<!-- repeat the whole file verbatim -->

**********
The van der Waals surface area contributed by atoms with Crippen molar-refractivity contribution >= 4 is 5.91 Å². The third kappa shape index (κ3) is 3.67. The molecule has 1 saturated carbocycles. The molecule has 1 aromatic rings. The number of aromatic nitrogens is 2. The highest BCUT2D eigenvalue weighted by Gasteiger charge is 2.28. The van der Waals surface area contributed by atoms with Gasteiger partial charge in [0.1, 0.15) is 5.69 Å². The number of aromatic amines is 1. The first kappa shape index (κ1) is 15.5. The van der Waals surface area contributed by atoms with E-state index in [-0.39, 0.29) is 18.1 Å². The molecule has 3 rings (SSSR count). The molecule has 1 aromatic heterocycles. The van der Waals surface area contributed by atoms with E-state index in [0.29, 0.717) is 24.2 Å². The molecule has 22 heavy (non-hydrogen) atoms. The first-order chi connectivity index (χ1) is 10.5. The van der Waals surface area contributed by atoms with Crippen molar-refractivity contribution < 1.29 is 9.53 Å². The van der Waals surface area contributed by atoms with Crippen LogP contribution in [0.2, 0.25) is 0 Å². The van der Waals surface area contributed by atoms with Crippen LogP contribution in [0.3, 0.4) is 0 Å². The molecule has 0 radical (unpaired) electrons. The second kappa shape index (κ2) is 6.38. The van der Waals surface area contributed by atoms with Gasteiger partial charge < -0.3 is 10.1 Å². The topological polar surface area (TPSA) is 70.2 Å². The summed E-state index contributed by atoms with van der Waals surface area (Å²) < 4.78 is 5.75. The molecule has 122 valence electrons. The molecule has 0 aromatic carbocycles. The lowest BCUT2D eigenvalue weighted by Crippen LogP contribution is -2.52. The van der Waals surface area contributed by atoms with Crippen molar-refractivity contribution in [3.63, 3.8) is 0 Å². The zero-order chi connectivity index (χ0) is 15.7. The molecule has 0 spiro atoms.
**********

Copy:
The van der Waals surface area contributed by atoms with Crippen molar-refractivity contribution >= 4 is 5.91 Å². The third kappa shape index (κ3) is 3.67. The molecule has 1 saturated carbocycles. The molecule has 1 aromatic rings. The number of aromatic nitrogens is 2. The highest BCUT2D eigenvalue weighted by Gasteiger charge is 2.28. The van der Waals surface area contributed by atoms with Gasteiger partial charge in [0.1, 0.15) is 5.69 Å². The number of aromatic amines is 1. The first kappa shape index (κ1) is 15.5. The van der Waals surface area contributed by atoms with E-state index in [-0.39, 0.29) is 18.1 Å². The molecule has 3 rings (SSSR count). The molecule has 1 aromatic heterocycles. The van der Waals surface area contributed by atoms with E-state index in [0.29, 0.717) is 24.2 Å². The molecule has 22 heavy (non-hydrogen) atoms. The first-order chi connectivity index (χ1) is 10.5. The van der Waals surface area contributed by atoms with Crippen molar-refractivity contribution < 1.29 is 9.53 Å². The van der Waals surface area contributed by atoms with Crippen LogP contribution in [0.2, 0.25) is 0 Å². The van der Waals surface area contributed by atoms with Crippen LogP contribution in [0.3, 0.4) is 0 Å². The molecule has 0 radical (unpaired) electrons. The second kappa shape index (κ2) is 6.38. The van der Waals surface area contributed by atoms with Gasteiger partial charge < -0.3 is 10.1 Å². The topological polar surface area (TPSA) is 70.2 Å². The summed E-state index contributed by atoms with van der Waals surface area (Å²) < 4.78 is 5.75. The molecule has 122 valence electrons. The molecule has 0 aromatic carbocycles. The lowest BCUT2D eigenvalue weighted by Crippen LogP contribution is -2.52. The van der Waals surface area contributed by atoms with Crippen molar-refractivity contribution in [3.63, 3.8) is 0 Å². The zero-order chi connectivity index (χ0) is 15.7. The molecule has 0 spiro atoms.